Brown Pushes Cap & Trade Pension Grab

JAN. 11, 2012


Call it pension “entrap and raid” —  instead of environmental “cap and trade.”

Gov. Jerry Brown is floating an idea to divert $1 billion from the auction of pollution credits under California’s Cap and Trade Program to plug a $9 billion gap in the state-operating budget. The $1 billion would go toward funding the huge shortfall in funding pensions.

The Jan. 11 issue of the Los Angeles Times is reporting that Brown’s proposal is enraging business organizations who are calling it a back-door tax.

This comes as no surprise to business groups who sponsored Proposition 26 on the Nov. 2010 ballot to plug a loophole in California’s Cap and Trade law that could have allowed it to impose “fees, levies, charges or revenue allocations” without a supermajority — two thirds — vote of the electorate.  Is it coincidental that, in the official ballot arguments for Prop. 26, the fiscal impact was shown as $1 billion?

Cap and Trade is a mandatory emissions trading program that forces industries to either reduce pollution or buy pollution credits from low polluting industries that have credits to sell.  The first auction, scheduled for August 2012, is coincidentally estimated to raise $1 billion.  The monies confiscated from businesses would be used to create green “jobs and deliver public health, economic and environmental benefits.”  But now part of those funds are proposed to be diverted to be put into the state general fund, which Prop 26. forbids.

Tax Farming?

The governor’s proposal confirms suspicions of critics that Cap and Trade is nothing but a “tax farming” scheme with little net environmental benefit.  Tax farming was a system used in ancient Persia, Egypt, Rome and Greece of outsourcing taxation to “tax farmers,” who bid at auction for the contract rights to collect a particular tax and make money doing so.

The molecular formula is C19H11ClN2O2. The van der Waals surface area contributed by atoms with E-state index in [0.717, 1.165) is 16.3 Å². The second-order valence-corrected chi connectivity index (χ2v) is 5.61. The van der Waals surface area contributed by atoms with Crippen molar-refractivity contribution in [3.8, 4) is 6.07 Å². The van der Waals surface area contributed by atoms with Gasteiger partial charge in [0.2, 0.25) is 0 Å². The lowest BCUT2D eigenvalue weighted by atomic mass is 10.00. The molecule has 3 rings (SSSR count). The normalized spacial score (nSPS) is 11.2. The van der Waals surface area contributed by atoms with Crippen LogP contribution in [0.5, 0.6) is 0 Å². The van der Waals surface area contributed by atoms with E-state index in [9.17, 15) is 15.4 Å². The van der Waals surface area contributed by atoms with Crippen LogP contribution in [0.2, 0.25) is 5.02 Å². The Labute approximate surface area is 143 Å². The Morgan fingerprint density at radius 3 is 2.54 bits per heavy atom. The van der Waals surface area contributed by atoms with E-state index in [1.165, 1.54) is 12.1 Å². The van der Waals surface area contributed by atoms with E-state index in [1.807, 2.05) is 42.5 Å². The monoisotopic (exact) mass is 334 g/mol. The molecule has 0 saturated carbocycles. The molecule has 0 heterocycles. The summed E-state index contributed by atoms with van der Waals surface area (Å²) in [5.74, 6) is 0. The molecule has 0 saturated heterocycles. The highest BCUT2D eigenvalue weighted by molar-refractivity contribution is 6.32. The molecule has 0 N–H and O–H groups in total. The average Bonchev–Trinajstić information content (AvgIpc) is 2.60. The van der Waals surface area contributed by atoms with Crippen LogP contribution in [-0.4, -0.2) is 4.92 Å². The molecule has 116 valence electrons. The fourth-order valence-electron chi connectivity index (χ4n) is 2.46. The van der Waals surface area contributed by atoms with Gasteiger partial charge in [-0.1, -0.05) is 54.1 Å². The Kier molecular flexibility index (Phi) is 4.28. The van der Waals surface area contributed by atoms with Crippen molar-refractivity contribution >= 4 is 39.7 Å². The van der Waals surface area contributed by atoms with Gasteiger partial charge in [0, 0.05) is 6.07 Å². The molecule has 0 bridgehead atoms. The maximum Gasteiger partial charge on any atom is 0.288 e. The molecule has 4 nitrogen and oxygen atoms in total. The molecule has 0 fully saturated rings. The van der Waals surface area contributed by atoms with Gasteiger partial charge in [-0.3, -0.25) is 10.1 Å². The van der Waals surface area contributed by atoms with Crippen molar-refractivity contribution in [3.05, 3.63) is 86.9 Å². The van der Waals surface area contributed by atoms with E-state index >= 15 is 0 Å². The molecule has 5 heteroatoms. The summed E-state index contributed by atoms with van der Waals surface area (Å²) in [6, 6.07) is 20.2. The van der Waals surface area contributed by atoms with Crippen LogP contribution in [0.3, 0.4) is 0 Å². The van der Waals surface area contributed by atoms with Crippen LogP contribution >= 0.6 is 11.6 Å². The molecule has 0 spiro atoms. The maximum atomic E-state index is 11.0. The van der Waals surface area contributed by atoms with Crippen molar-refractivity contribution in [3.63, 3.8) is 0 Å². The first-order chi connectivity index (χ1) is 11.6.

Under California’s Cap and Trade law, it will also be mandatory for municipal electricity and water providers to buy pollution credits.  This would result in a tax on utility rates.  Electricity and water ratepayers could end up paying for state pensions in their energy and water bills.

Brown’s proposal seems to be an action of desperation after State Controller John Chiang announced that state revenues for December fell $1.4 billion under the state’s projections.  A revenue gap of $2.5 billion has grown since the state budget was adopted in June 2011.

Quoted in the LA Times, Jim Metropulos, a lobbyist for the Sierra Club, stated that perhaps Cap and Trade auction receipts could be used to “backfill” existing state environmental programs.  These funds conceivably could be used to free up other general fund monies for other purposes.  But California’s Cap and Trade Law –AB 32, the Global Warming Solutions Act of 2006 — was not meant to be a way to partly backfill the state treasury.

A Trial Balloon

Brown’s proposal is apparently what is called a “trial balloon” in politics.  William Safire’s Political Dictionary defines a trial balloon as “a testing of public reaction by suggestion of an idea.”

Business groups are already saying they will legally challenge any such proposal to divert cap and trade funds to the state general fund.

Brown’s trial balloon may not fly with voters who are facing $6 billion in higher annual electricity costs due to the imposition of California’s new Green Power law.

Brown has yet to float a trial balloon on many of the recommendations of the State Legislative Analyst’s Office on where to cut state government, including $3.5 billion in annual tax credits the LAO says “are not achieving their stated purpose.”

It remains to be seen whether Brown’s trial balloon will stay afloat or will plummet back to mother earth.


Related Articles

On energy resources, will CA ignore lessons of North Dakota?

It was just less than two years ago that City Journal had the first high-profile story laying out the enormous

CA legislators put Kaiser under microscope

SACRAMENTO — When the Legislature returns from its July recess, it will take up several health-care bills. A top one